|Madison Hunt, MD||New York University School of Medicine, Department of Emergency Medicine, New York, New YorkBellevue Hospital Center, Department of Emergency Medicine, New York, New York|
|Christian Koziatek, MD||New York University School of Medicine, Department of Emergency Medicine, New York, New YorkBellevue Hospital Center, Department of Emergency Medicine, New York, New York|
In December 2019 the coronavirus disease of 2019 (COVID-19), caused by the severe acute respiratory syndrome coronavirus 2, was identified in Wuhan, China. In the ensuing months, the COVID-19 pandemic has spread globally and case load is exponentially increasing across the United States. Emergency departments have adopted screening and triage procedures to identify potential cases and isolate them during evaluation.
We describe a case of COVID-19 pneumonia requiring hospitalization that presented with fever and extensive rash as the primary presenting symptoms. Rash has only been rarely reported in COVID-19 patients, and has not been previously described.
A 20-year-old previously healthy male originally presented to an urgent care center with a chief complaint of fever and rash. He was diagnosed with a viral upper respiratory infection and sent home with supportive care. Six days later, the patient presented to the emergency department (ED) with continued fever and rash. Vital signs included a temperature of 103.0˚ Fahrenheit, heart rate 115 beats per minute, blood pressure 93/54 millimeters of mercury, respiratory rate 24 breaths per minute, and an oxygen saturation of 91%. Physical examination revealed a diffuse, morbilliform rash across the trunk and extremities, sparing the face (Images 1 and 2). There was no mucosal or ocular involvement. Chest radiograph revealed bilateral infiltrates consistent with multifocal pneumonia (Image 3). Labs included a normal leukocyte count (8300 units per liter [uL], reference range 4200–9100/uL) with an absolute lymphocyte count of 800/uL (reference range 1300–3600/uL). A C-reactive protein was elevated at 118.5 milligrams per liter (mg/L) (reference range 0–5 mg/L). A rapid strep test and an human immunodeficiency virus test were both negative, as was a respiratory viral panel. The patient required escalating amounts of supplemental oxygen during his ED course and was admitted to the intensive care unit (ICU). A severe acute respiratory syndrome coronavirus 2 (SARS-CoV-2) polymerase chain reaction test resulted positive on hospital day two. The patient remains hospitalized in the ICU on hospital day six.
What do we already know about this clinical entity?
Coronavirus disease of 2019 (COVID-19) typically initially presents with symptoms similar to other viral respiratory infections, most commonly with fever, cough, fatigue, myalgias, and congestion.
What is the major impact of the image(s)?
This case describes a COVID-19 patient who presented with a full body rash, which is a rare presenting symptom in previous studies and has not been described previously in the literature.
How might this improve emergency medicine practice?
COVID-19 may rarely present with an associated morbilliform viral eruption and should not be discarded as a diagnostic possibility in patients with viral syndrome and rash.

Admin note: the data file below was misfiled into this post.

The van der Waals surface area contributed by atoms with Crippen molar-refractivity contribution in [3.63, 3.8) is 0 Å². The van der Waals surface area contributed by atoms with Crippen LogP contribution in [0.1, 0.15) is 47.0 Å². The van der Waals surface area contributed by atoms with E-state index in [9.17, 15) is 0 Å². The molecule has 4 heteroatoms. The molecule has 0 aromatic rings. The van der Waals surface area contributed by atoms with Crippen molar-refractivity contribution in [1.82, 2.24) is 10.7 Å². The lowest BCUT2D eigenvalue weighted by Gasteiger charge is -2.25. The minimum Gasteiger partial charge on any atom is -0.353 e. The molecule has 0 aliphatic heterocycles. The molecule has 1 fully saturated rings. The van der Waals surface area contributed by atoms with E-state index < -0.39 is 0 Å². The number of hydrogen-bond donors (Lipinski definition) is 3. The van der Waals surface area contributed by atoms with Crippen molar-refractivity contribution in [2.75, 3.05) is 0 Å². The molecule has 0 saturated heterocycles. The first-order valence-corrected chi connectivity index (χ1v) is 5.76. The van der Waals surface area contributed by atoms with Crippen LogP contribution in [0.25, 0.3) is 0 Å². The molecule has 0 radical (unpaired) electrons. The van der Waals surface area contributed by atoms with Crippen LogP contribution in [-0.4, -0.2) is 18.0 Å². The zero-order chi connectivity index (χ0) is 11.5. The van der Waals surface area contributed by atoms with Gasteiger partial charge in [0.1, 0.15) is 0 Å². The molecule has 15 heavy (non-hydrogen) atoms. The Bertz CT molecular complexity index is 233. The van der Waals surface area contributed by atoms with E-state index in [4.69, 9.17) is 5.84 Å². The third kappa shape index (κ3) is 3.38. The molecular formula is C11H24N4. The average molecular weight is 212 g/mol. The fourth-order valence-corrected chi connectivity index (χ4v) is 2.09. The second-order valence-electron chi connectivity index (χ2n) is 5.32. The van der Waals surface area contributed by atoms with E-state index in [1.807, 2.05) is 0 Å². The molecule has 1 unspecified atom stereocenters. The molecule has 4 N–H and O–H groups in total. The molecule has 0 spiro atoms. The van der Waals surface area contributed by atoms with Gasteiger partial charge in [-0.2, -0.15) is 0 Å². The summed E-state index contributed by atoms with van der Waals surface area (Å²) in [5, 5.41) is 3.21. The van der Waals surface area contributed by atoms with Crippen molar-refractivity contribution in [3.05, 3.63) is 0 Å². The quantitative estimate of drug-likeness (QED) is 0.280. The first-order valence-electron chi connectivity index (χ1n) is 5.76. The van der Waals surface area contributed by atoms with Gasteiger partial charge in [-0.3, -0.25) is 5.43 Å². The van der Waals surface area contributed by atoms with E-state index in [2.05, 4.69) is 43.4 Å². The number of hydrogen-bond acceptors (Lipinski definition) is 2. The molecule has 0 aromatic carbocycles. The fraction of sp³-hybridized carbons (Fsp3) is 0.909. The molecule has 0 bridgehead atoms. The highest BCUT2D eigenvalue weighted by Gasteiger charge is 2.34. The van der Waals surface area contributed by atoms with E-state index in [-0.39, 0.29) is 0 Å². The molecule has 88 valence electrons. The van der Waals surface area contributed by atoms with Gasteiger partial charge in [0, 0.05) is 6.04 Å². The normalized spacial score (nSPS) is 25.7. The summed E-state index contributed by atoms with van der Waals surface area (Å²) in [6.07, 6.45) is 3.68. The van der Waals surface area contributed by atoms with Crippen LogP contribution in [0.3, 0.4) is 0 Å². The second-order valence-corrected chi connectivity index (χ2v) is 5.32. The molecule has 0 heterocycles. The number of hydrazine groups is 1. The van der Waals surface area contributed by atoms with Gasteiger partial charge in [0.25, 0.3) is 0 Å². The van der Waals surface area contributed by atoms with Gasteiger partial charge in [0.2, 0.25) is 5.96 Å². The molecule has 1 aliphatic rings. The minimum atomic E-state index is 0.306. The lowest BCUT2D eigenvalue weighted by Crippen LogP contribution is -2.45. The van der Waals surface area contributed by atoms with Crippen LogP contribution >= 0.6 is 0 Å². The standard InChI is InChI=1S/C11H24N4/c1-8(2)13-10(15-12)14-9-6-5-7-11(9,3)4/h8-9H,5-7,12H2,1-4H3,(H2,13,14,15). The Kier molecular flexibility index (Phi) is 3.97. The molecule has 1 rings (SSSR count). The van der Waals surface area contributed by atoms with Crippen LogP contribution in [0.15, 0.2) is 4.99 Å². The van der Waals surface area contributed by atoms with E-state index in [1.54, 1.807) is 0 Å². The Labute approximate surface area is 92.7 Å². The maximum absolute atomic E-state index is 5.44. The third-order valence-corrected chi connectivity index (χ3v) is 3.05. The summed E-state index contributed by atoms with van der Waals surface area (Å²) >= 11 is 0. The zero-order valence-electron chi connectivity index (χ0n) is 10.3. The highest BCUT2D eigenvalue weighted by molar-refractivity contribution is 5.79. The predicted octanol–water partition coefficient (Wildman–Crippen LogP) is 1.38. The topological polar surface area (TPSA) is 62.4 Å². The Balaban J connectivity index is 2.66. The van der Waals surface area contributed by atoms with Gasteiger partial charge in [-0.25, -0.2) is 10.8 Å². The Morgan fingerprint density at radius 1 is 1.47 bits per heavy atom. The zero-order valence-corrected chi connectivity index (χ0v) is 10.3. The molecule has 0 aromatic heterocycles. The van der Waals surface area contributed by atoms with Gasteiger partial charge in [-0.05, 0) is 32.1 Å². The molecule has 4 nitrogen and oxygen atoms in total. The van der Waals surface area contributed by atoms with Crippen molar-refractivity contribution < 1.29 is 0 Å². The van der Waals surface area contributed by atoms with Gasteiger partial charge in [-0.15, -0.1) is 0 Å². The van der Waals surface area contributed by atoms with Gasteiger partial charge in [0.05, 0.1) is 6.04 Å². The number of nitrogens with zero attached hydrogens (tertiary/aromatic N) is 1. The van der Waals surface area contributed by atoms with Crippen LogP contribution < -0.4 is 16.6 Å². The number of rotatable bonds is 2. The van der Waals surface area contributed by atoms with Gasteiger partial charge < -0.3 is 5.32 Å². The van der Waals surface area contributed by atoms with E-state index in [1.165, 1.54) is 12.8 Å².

We describe a case of COVID-19 pneumonia in a young, healthy male requiring hospitalization, which presented with fever and extensive rash. The rash was morbilliform, maculopapular, and nonpruritic, and appeared consistent with a viral exanthem. The clinical characteristics of COVID-19 have been described in several publications, most thoroughly in a case series of 1099 patients by Guan et al. Fever, cough, congestion, and dyspnea are the most common presenting symptoms. Only 2/1099 patients were noted to have any skin rash, and the rash was not described1; no other publications have noted or described skin manifestations as a presenting symptom.1-5 Rash may be a rare presenting symptom of COVID-19 and should be kept in mind by front-line providers.
Section Editor: Rick A. McPheeters, DO
Full text available through open access at http://escholarship.org/uc/uciem_cpcem
Documented patient informed consent has been obtained and filed for publication of this image in emergency medicine.
Address for Correspondence: Christian Koziatek, MD, New YorkUniversity School of Medicine, Department of Emergency Medicine, 462 First Avenue, Room A340A, New York, NY 10016. Email: firstname.lastname@example.org. 4:219 – 221
Submission history: Revision received March 21, 2020; Submitted March 25, 2020; Accepted March 25, 2020
Conflicts of Interest: By the CPC-EM article submission agreement, all authors are required to disclose all affiliations, funding sources and financial or management relationships that could be perceived as potential sources of bias. The authors disclosed none.
1. Guan WJ, Ni ZY, Hu Y, et al. Clinical characteristics of coronavirus disease 2019 in China. N Engl J Med. 2020.
2. Xu XW, Wu XX, Jiang XG, et al. Clinical findings in a group of patients infected with the 2019 novel coronavirus (SARS-Cov-2) outside of Wuhan, China: Retrospective case series. BMJ. 2020;368:m606.
3. Shi H, Han X, Jiang N, et al. Radiological findings from 81 patients with COVID-19 pneumonia in Wuhan, China: a descriptive study. Lancet Infect Dis. 2020.
4. Zhou F, Yu T, Du R, et al. Clinical course and risk factors for mortality of adult inpatients with COVID-19 in Wuhan, China: a retrospective cohort study. Lancet. 2020.
5. Wu Z, McGoogan JM. Characteristics of and important lessons from the coronavirus disease 2019 (COVID-19) outbreak in China: summary of a report of 72 314 cases from the Chinese Center for Disease Control and Prevention. JAMA. 2020.